The Magazine

The Quotas That Won't Die

Neither party has the nerve to take on the scandal of preferential set-asides in government contracts.

Jul 21, 2008, Vol. 13, No. 42 • By JENNIFER RUBIN
Widget tooltip
Single Page Print Larger Text Smaller Text Alerts

If the person in a group "presumed to be disadvantaged" has a net worth of less than $750,000 (excluding the value of the person's principal residence and the business) and a construction business with revenues below a set threshold (in the case of the Department of Transportation, $20.41 million in 2007), he or she can gain certification as a DBE. Under this definition 95 percent of Americans might be "disadvantaged" if they started a construction business.

Examining airport contracting, LaNoue found that women, not minorities, were the prime beneficiaries of DBE programs, noting:

A person may have gone to elite schools, have had very prestigious employment, be selected to prominent positions, and be a member of the best clubs; nevertheless, because of their race or gender they will be presumed by the DBE program to be "socially disadvantaged" as long as they live. Every DBE must be certified by a government agency and must provide considerable data to get certified, but that data do not deal in any detail with whether the owners or the business have ever suffered discrimination.

LaNoue found African-American businesses (the originally intended beneficiaries of DBE programs) received 23.5 percent of the airport contracts (31 percent of the dollars) awarded to DBEs while white women received 48.3 percent (36.5 percent of the dollars).

Ward Connerly, a longtime opponent of preferences and the driving force behind the overturning of affirmative action in California in 1996, points out that the DBEs' original goal of creating self-sufficient "minority entrepreneurs" has never been met. These DBE businesses who are supposedly being helped, Connerly says, "don't graduate from preferences. They remain beholden to the primes." (DBE contracting programs can either meet their goals through direct bids from prime contracts, or, more frequently, indirectly from prime non-DBE contractors which subcontract out the work to DBEs.) He observes ruefully that we have created a system where "Mexican Americans are given preference over people of Chinese descent on the rationale that 100 years ago white people enslaved black people."

And despite the best efforts of government auditors, no one really knows if these programs work: how much they cost, how successful they are in assisting owners to operate without preferences, or any other meaningful indication of success. In 2001, the GAO reported to Congress that not only could none of these questions be answered, but that the 14 disparity studies which it examined were all analytically flawed.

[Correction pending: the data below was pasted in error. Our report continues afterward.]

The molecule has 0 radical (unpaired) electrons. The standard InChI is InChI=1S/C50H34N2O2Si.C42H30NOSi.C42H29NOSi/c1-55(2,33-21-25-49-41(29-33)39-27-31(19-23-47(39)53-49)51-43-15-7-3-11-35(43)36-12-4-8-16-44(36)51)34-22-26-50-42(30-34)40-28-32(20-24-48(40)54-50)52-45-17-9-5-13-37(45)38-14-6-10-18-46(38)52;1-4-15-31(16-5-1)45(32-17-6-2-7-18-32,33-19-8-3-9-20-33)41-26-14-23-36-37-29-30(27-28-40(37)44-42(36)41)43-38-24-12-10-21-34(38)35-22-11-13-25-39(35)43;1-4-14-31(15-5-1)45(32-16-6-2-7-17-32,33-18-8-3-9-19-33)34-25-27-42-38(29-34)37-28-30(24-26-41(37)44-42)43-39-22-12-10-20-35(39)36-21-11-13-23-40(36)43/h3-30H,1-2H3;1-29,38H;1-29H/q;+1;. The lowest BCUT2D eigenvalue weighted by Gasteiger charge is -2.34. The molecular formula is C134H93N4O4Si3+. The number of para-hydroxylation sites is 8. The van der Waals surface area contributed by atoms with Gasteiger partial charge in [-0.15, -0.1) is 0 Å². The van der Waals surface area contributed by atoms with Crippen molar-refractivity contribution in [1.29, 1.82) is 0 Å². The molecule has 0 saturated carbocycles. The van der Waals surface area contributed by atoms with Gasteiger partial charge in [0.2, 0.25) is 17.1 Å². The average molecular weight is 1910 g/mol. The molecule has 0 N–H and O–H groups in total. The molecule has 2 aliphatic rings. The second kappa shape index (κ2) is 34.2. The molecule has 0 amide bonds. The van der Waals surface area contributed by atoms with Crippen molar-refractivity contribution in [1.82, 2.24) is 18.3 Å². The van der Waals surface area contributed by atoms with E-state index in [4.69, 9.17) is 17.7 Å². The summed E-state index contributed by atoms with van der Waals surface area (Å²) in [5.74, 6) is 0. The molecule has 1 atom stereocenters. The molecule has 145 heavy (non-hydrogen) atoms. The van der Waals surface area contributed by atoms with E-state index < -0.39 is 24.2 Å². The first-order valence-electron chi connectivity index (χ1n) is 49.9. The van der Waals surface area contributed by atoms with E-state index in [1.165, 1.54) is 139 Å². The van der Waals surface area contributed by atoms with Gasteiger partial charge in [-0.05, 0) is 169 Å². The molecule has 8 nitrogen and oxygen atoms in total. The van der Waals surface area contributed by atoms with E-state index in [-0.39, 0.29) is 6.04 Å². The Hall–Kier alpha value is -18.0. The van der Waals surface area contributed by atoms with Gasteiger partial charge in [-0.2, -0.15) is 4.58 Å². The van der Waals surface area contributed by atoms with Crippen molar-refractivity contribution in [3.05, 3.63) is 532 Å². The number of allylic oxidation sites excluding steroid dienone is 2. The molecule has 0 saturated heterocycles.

In 1989, the U.S. Supreme Court intervened to put limits on race-based contracting. The Court in Richmond v. Croson held that to use preferences state and local governments must pass a "strict scrutiny" test demonstrating a "compelling state interest" in remedying discrimination and must narrowly tailor their programs to reach that goal. Then in Adarand Constructors, Inc. v. Peña in 1995, the Court held that all racial classifications used by the federal government must also be subject to "strict scrutiny," with the burden of proof on the government to demonstrate that the classification is the least restrictive way of serving a "compelling governmental interest." The Court insisted that race-neutral alternatives be considered.

It would be understandable, if perhaps naïve, to assume that after Croson and Adarand government entities abolished preference programs that did not meet the strict scrutiny test. Jonathan Bean, a professor of history at Southern Illinois University, has studied the effects of affirmative action programs. He explains that there was "massive resistance across the board" to implementing the Court's edicts. "The proponents of affirmative action have played rope-a-dope for decades." The Croson and Adarand decisions did not actually abolish race-based contracting. "The Court left the door open," notes Roger Clegg, the president and general counsel of the Center for Equal Opportunity, "and the government proceeded to drive a truck through it." An entire industry of consultants sprang up to provide studies of racial disparity to justify preferential contracting programs. By the end of 2005, LaNoue found there were almost 200 such disparity studies, which had cost taxpayers an estimated $75 million.